Drivers and Barriers to Clean Cooking: A Systematic Literature Review from a Consumer Behavior Perspective
Vania Vigolo (),
Rezarta Sallaku () and
Federico Testa ()
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Vania Vigolo: Department of Business Administration, University of Verona, Via Cantarane, 24, 37129 Verona, Italy
Rezarta Sallaku: Department of Business Administration, University of Verona, Via Cantarane, 24, 37129 Verona, Italy
Federico Testa: Department of Business Administration, University of Verona, Via Cantarane, 24, 37129 Verona, Italy
Sustainability, 2018, vol. 10, issue 11, 1-21
A lack of access to clean energy and use of traditional cooking systems have severe negative effects on health, especially among women and children, and on the environment. Despite increasing attention toward this topic, few studies have explored the factors influencing consumers’ adoption of improved cooking stoves (ICS). This systematic literature review ( n = 81) aims to identify the main drivers and barriers to clean cooking from a consumer perspective. In addition, it aims to define how consumers perceive ICS with respect to traditional stoves. Thematic analysis revealed seven factors that may act as drivers or barriers to ICS adoption: economic factors; socio-demographics; fuel availability; attitude toward technology; awareness of the risks of traditional cookstoves and the benefits of ICS; location; and social and cultural influences. Perceptions focused on four topics: convenience and uses, aesthetics, health-related impacts, and environmental impacts. This review contributes to understanding of consumer behavior with regards to ICS. The findings suggest that availability and affordability of technology are not enough to enhance ICS adoption. Rather, policy makers and managers should approach customers with a less technical and a more personalized approach that takes due consideration of a local context and its social and cultural dynamics.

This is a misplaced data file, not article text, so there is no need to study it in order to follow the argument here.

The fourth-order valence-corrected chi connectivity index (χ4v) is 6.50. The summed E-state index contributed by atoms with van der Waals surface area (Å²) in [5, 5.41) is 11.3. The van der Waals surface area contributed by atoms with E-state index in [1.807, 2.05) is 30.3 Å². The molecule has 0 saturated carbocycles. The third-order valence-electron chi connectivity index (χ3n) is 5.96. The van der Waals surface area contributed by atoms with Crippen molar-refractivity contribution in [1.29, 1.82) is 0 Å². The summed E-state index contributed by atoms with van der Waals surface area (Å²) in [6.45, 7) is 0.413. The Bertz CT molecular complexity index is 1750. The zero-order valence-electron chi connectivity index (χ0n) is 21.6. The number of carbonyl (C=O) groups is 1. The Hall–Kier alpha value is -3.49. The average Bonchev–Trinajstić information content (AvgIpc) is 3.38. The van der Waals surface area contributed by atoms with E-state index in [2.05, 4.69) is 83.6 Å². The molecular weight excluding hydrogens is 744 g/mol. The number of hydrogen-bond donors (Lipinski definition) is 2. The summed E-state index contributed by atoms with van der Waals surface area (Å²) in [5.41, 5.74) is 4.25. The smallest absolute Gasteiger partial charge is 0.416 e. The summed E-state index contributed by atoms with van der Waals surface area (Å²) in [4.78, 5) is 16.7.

Keywords: clean cooking; energy poverty; consumer behavior; purchase intention; improved cooking stoves; health; environment; sustainability; social norms; culture (search for similar items in EconPapers)
JEL-codes: Q Q0 Q2 Q3 Q5 Q56 O13 (search for similar items in EconPapers)
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Persistent link: https://EconPapers.repec.org/RePEc:gam:jsusta:v:10:y:2018:i:11:p:4322-:d:184447
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